In 2015, the state of Missouri spent more than $57 million on foster care. Most of it went toward administrative costs, while only about $19 million reached the families that the children were placed with. The situation is most likely the same throughout the U.S., though stipends and benefits can vary from state to state.
In Missouri, the monthly foster-care allowance sits at a paltry $300, though that amount can increase based on the age and need of the child that you're caring for. Naturally, many families who are fostering a child require strategies to survive and manage their finances.
1. Do Your Research Before Fostering a Child
You don’t have to be well-off to become a foster parent. That said, most states require you to have a stable home, a job, and a way to get the foster child from place to place if needed. While every state is different, most will provide you with a monthly stipend and medical insurance for the child.
Of all the myths that surround fostering a child, one of the most prevalent is that you can make tons of money watching a few kids. Not so.
While $300 may not seem like much support, there are some additional benefits that can take the sting out of the low foster-care allowance. For example, here in Missouri, my husband and I have access to a taxi for my sister to get to and from school because we don’t live in the school zone. We also have access to food stamps, free or reduced lunch, and even college assistance for her when she graduates.
Now, Missouri is very picky about who they allow to use food stamps, WIC (Women, Infants, and Children nutrition program), and welfare benefits. On top of that, the state ranks 12th in the nation for the highest percentage of food insecure households. However, I would still encourage families fostering a child to apply for every benefit that they can get in their state.
If you have recently become a foster family or are in the process of becoming one, research is key. Find out what your state provides to families like yours, and don’t hesitate to ask questions. In Missouri, I can look up how much is spent every year on the website for the Children’s Division of the Missouri Department of Social Services. Checking on the kind of support that your state gives you doesn’t make you any less of a foster parent.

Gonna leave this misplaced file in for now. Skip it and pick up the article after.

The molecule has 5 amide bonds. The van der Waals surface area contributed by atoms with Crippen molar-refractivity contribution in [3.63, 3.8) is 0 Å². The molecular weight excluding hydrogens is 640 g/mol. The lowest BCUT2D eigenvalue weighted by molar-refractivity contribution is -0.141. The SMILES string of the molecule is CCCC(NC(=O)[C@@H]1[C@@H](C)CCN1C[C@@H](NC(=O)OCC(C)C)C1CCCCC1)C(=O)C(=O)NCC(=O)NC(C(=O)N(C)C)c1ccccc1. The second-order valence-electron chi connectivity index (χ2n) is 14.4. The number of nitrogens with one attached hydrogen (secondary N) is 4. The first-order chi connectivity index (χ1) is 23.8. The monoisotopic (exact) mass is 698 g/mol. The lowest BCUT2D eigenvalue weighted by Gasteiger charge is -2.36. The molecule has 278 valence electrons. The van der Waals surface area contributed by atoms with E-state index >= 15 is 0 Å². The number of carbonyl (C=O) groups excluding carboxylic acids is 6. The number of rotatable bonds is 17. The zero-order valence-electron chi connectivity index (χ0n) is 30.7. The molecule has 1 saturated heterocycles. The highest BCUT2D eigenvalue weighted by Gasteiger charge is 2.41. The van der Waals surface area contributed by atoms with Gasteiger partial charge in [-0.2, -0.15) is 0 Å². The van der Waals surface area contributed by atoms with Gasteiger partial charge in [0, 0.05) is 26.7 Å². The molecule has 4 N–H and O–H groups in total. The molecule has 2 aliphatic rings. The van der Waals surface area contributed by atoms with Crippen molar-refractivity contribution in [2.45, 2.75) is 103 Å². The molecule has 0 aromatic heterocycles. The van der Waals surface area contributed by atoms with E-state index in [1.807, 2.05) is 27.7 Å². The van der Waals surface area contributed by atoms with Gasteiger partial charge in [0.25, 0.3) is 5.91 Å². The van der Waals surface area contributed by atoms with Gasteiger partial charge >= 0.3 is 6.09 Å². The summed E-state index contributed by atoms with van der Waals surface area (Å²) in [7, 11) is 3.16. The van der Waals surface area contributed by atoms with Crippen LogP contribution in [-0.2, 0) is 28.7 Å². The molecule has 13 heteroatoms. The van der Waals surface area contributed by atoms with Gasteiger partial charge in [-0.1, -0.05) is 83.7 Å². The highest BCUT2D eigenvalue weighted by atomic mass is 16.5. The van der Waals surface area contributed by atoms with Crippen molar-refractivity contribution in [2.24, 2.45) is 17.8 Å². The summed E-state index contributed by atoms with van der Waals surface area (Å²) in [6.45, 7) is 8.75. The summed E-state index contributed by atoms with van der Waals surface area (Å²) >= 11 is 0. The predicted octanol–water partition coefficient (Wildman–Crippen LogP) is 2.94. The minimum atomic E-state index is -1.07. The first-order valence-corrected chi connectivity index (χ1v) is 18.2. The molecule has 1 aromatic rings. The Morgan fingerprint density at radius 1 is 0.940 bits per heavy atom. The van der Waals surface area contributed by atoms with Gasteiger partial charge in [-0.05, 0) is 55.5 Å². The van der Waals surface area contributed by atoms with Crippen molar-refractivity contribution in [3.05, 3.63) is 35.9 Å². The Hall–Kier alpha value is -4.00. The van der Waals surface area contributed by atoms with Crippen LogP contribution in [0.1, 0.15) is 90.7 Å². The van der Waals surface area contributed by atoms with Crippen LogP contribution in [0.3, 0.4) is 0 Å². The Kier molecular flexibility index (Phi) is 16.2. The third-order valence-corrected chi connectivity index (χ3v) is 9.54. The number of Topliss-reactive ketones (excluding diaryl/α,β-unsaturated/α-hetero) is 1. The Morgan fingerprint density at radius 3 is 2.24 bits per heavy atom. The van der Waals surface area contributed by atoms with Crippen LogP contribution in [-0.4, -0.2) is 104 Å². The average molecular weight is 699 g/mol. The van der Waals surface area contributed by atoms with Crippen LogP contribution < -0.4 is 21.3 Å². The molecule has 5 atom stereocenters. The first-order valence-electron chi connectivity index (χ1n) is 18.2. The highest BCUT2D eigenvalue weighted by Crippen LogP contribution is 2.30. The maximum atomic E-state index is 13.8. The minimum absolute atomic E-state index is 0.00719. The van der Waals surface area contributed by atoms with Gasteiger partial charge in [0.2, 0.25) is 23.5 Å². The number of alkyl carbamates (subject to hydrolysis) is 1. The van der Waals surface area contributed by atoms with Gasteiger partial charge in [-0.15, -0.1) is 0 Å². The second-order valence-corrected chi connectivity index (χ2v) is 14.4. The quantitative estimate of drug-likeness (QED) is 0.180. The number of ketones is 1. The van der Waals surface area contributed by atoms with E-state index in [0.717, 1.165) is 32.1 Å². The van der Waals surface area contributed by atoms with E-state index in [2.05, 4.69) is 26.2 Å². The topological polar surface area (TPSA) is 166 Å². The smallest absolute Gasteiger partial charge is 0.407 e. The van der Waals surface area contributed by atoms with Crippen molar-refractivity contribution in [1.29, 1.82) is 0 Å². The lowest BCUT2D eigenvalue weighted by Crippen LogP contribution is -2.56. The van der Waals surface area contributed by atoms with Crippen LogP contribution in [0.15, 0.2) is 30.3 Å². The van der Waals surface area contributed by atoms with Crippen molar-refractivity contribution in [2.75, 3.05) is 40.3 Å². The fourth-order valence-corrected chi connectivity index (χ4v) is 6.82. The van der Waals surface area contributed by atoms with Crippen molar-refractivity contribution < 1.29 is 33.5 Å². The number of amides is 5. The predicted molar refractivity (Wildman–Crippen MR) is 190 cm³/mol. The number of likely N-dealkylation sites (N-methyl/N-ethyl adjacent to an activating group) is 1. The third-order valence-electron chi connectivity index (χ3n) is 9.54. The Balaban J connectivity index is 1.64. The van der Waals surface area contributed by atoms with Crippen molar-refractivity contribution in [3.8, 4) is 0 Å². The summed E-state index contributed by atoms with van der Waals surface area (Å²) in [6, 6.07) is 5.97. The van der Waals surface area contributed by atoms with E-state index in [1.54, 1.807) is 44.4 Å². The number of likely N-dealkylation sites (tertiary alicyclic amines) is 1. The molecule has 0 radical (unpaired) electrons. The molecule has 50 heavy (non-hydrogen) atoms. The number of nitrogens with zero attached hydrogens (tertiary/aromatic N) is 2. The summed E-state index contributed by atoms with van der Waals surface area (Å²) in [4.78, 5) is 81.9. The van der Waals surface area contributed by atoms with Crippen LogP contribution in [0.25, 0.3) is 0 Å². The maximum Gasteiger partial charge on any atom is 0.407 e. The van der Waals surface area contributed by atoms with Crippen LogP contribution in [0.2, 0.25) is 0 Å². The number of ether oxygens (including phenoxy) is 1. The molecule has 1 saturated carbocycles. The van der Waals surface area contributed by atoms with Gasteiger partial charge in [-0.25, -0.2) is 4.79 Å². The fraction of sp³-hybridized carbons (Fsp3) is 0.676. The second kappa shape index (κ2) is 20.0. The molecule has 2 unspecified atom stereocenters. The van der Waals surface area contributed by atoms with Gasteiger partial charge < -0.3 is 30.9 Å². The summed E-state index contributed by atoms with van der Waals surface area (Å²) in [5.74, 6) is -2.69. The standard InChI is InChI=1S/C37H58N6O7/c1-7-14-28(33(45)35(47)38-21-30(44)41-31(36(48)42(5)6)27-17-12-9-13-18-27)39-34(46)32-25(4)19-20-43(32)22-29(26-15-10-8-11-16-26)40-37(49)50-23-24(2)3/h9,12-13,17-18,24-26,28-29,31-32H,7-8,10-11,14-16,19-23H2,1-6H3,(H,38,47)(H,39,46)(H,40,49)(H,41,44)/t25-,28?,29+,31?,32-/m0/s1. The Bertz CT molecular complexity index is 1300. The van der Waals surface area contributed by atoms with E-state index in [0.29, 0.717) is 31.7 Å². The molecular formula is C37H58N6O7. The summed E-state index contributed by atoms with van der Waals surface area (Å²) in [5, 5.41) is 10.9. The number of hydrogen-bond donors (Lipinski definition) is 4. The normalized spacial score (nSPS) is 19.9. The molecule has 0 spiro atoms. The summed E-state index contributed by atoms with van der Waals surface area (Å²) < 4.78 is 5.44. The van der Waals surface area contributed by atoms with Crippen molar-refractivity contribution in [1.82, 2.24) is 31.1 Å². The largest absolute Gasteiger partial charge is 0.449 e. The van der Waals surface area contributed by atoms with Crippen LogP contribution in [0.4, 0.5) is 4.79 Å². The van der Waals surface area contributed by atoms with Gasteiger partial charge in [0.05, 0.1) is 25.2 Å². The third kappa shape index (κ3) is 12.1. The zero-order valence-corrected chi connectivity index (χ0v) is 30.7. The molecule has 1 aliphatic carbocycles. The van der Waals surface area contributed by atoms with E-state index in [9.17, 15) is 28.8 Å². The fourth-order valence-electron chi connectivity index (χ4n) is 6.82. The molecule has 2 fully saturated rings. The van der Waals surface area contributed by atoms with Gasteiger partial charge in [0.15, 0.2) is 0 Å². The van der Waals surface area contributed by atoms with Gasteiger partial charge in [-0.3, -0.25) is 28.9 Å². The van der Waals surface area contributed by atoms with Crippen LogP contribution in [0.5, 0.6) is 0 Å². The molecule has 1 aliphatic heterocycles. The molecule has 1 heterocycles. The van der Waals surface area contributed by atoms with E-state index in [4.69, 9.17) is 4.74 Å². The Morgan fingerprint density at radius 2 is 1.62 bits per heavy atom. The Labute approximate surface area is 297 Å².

2. Take Advantage of Special Programs
Did you know that there are programs specifically for foster children and their families? While you may have the benefits that I mentioned earlier, you may also qualify for family therapy, gift-giving, and more.
These programs are typically provided to foster families through the state to make sure that everyone is as stress-free as possible.
One great program that I’ve found recently gives each foster child a stipend around their birthday and the holidays. That way, they don’t miss out on gifts. If your family can’t afford holiday gifts, a program like this is a godsend.
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Also, if you're fostering a child who's involved in extracurricular activities or has expenses beyond the stipend, you may be able get these covered through the school or state by showing your payments. Your social worker will be your best friend in this process.
3. Save Whenever Possible
It can be hard to save money when you have the increased expenses that come with fostering a child. Sometimes the foster-care allowance fails to cover them. My advice is to save during the surplus months to cover the shortfall.
My sister is 17 and has a job, so she can pay for her “wants.” We cover the rest, including food, school stuff, clothes, and extracurricular activities. Whenever we have leftover money from the stipend, it goes straight into her savings account. Now, does this happen every month? No. But it helps.
Let your foster child in on your tight situation before you take her thrift-store shopping or cut food costs by eating simple, at-home meals. There are many ways to cut costs from day to day, and they'll help your stipend go even further.
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4. Side Hustle
I love my sister, just as thousands of foster families love the children that they host. Yet many of these families face daily financial pressure. A side hustle can help them earn a little more to support the family.
A few of my favorite side gigs are taking surveys, freelance writing, and selling household items that I no longer need. With these gigs, I typically make an extra $200 to $300 a month! That can go a long way when seeing to the needs of an additional person in the household.
A Final Thought
Being able to take care of my sister is very important to me, and I know many foster families who take in children because it makes a difference in their lives. It isn’t a job for the meek. Fostering a child takes sacrifice, love, lots of patience — and quite a bit of financial planning!
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